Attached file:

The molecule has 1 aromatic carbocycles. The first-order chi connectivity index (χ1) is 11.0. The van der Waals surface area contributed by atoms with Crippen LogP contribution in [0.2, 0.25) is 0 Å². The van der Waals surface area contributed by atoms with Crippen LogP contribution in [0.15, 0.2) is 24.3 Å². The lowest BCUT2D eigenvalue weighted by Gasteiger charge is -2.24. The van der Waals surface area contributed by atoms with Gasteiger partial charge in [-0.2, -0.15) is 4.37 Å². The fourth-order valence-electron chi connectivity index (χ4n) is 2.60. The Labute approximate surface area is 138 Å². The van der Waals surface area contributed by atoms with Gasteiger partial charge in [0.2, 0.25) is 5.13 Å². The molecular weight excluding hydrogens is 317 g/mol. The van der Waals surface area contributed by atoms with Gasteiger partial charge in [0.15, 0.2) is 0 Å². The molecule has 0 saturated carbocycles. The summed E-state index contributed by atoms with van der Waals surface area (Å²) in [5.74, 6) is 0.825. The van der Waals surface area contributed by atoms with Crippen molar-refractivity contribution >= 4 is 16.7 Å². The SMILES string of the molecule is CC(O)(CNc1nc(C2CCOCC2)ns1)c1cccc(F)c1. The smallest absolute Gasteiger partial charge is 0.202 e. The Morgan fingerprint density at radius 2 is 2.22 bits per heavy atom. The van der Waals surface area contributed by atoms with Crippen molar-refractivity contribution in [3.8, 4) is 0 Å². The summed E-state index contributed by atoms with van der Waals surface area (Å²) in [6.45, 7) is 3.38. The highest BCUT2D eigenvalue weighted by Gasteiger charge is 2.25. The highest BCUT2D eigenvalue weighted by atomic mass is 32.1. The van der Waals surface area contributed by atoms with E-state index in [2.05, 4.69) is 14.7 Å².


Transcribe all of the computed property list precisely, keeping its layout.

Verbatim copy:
The molecule has 1 aromatic carbocycles. The first-order chi connectivity index (χ1) is 11.0. The van der Waals surface area contributed by atoms with Crippen LogP contribution in [0.2, 0.25) is 0 Å². The van der Waals surface area contributed by atoms with Crippen LogP contribution in [0.15, 0.2) is 24.3 Å². The lowest BCUT2D eigenvalue weighted by Gasteiger charge is -2.24. The van der Waals surface area contributed by atoms with Gasteiger partial charge in [-0.2, -0.15) is 4.37 Å². The fourth-order valence-electron chi connectivity index (χ4n) is 2.60. The Labute approximate surface area is 138 Å². The van der Waals surface area contributed by atoms with Gasteiger partial charge in [0.2, 0.25) is 5.13 Å². The molecular weight excluding hydrogens is 317 g/mol. The van der Waals surface area contributed by atoms with Gasteiger partial charge in [0.15, 0.2) is 0 Å². The molecule has 0 saturated carbocycles. The summed E-state index contributed by atoms with van der Waals surface area (Å²) in [5.74, 6) is 0.825. The van der Waals surface area contributed by atoms with Crippen molar-refractivity contribution >= 4 is 16.7 Å². The SMILES string of the molecule is CC(O)(CNc1nc(C2CCOCC2)ns1)c1cccc(F)c1. The smallest absolute Gasteiger partial charge is 0.202 e. The Morgan fingerprint density at radius 2 is 2.22 bits per heavy atom. The van der Waals surface area contributed by atoms with Crippen molar-refractivity contribution in [3.8, 4) is 0 Å². The summed E-state index contributed by atoms with van der Waals surface area (Å²) in [6.45, 7) is 3.38. The highest BCUT2D eigenvalue weighted by Gasteiger charge is 2.25. The highest BCUT2D eigenvalue weighted by atomic mass is 32.1. The van der Waals surface area contributed by atoms with E-state index in [2.05, 4.69) is 14.7 Å².